Toyota are now claiming that the brake problem that has resulted in almost another half million cars being recalled is due to a software problem in the computer involved in running the braking system. The fix is a simple one, a patch to the program.

In my 35 years in the computer industry I have seen many problems in computer software, in the business we call them bugs. That term has an interesting origin. The founder of modern computer programming is Grace Hopper, and on September 9th, 1945 was working on an early computer the Mark II when a moth caused a short circuit. After removing the dead carcase the technicians explained that they had “debugged” the computer. From that day on the term has stuck!

Computer programs are actually quite difficult to create, even with todays advanced development tools developing a program that does not have flaws is an almost impossible task. Over the years there have been numerous studies on the subject. Most claim that even well designed programs contain between 15-50 errors per 1000 lines of code. When you consider that Windows is code is measured in the millions of lines of code you begin to realize how serious this issue is.

The most reliable manufacturer of computer software is NASA, but even they have the occasional problem. The Mars rovers have had been rebooted several times.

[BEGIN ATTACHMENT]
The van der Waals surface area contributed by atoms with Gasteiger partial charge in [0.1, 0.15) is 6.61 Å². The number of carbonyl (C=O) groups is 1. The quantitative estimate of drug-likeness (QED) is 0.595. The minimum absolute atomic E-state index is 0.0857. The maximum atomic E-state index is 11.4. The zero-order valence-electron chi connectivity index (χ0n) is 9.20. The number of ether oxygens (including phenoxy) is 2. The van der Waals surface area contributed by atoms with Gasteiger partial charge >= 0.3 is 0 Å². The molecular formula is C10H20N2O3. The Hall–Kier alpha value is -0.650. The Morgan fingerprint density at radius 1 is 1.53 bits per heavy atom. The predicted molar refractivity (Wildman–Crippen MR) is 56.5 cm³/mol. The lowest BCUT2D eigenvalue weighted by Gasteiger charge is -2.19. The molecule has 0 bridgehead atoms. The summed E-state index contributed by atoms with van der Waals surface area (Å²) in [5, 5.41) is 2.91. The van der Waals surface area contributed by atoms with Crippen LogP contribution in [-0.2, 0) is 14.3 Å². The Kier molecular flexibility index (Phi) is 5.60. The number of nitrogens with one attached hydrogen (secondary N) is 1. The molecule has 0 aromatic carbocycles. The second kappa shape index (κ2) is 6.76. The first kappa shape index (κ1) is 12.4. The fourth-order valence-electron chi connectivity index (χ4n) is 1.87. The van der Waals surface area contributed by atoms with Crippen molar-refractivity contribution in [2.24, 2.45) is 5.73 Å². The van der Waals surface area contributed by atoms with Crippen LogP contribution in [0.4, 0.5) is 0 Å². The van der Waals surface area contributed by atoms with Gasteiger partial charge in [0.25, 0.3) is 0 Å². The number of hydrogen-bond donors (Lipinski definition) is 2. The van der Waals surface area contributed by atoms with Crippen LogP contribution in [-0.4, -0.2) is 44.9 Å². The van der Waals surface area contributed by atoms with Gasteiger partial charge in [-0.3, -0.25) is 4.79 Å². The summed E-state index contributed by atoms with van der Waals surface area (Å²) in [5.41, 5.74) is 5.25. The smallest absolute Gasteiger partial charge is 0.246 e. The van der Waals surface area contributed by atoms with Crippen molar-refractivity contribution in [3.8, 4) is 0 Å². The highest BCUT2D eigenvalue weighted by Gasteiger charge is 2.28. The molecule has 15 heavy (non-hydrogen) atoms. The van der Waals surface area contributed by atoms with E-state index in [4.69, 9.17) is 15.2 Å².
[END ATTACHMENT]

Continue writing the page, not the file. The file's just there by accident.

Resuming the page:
In todays world computers are everywhere. You might be surprised to discover just how many you have embedded in the devices that you use everyday.  Your TV, your Cell Phone, your microwave, and of course your car!

My question is a simple one. As systems become more complex they become more prone to error and more difficult to maintain.

I have been driving for nearly 40 years, my first vehicle was a 1944 Morris Minor, it had no frills, everything was completely manual, and everything was simple and cheap to repair. It also got great fuel mileage.

Todays vehicles are a completely different beast. They really do not get better mileage than the good old Moggy Minor, but they are much better appointed, and go faster.

However the Moggy Minor scored great points for reliability. As the years have passed I have driven ever increasingly sophisticated vehicles. But are they better?

Earlier this morning I was watching a TV news broadcast about the Toyota issue with the Prius breaking system and the ‘expert’ being interviewed had a valuable comment to make.

We all have laptop computers, eventually something happens, we just reboot them and everything is fixed, but you can’t do that to your car.

Indeed you cannot!

I say dump the Computers and bring back the veritable Morris Minor.

Simon Barrett

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